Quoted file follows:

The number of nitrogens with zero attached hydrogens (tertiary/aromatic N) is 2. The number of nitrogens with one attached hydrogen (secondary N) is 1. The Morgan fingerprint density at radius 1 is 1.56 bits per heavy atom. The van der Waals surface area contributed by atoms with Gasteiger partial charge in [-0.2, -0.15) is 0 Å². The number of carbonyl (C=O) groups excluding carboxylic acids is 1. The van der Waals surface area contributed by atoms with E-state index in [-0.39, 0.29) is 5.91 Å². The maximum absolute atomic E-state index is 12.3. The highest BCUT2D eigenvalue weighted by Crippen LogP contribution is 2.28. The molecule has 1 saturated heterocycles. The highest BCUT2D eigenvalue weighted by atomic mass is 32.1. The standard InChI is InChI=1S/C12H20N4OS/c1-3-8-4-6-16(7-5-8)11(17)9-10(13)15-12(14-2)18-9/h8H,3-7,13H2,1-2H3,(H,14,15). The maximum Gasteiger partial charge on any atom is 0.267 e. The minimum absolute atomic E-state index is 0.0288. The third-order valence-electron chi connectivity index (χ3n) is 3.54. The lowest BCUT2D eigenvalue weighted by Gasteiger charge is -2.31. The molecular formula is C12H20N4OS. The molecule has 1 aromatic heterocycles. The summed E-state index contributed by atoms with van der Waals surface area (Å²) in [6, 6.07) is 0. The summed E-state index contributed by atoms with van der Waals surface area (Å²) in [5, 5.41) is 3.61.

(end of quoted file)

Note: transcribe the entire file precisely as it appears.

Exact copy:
The number of nitrogens with zero attached hydrogens (tertiary/aromatic N) is 2. The number of nitrogens with one attached hydrogen (secondary N) is 1. The Morgan fingerprint density at radius 1 is 1.56 bits per heavy atom. The van der Waals surface area contributed by atoms with Gasteiger partial charge in [-0.2, -0.15) is 0 Å². The number of carbonyl (C=O) groups excluding carboxylic acids is 1. The van der Waals surface area contributed by atoms with E-state index in [-0.39, 0.29) is 5.91 Å². The maximum absolute atomic E-state index is 12.3. The highest BCUT2D eigenvalue weighted by Crippen LogP contribution is 2.28. The molecule has 1 saturated heterocycles. The highest BCUT2D eigenvalue weighted by atomic mass is 32.1. The standard InChI is InChI=1S/C12H20N4OS/c1-3-8-4-6-16(7-5-8)11(17)9-10(13)15-12(14-2)18-9/h8H,3-7,13H2,1-2H3,(H,14,15). The maximum Gasteiger partial charge on any atom is 0.267 e. The minimum absolute atomic E-state index is 0.0288. The third-order valence-electron chi connectivity index (χ3n) is 3.54. The lowest BCUT2D eigenvalue weighted by Gasteiger charge is -2.31. The molecular formula is C12H20N4OS. The molecule has 1 aromatic heterocycles. The summed E-state index contributed by atoms with van der Waals surface area (Å²) in [6, 6.07) is 0. The summed E-state index contributed by atoms with van der Waals surface area (Å²) in [5, 5.41) is 3.61.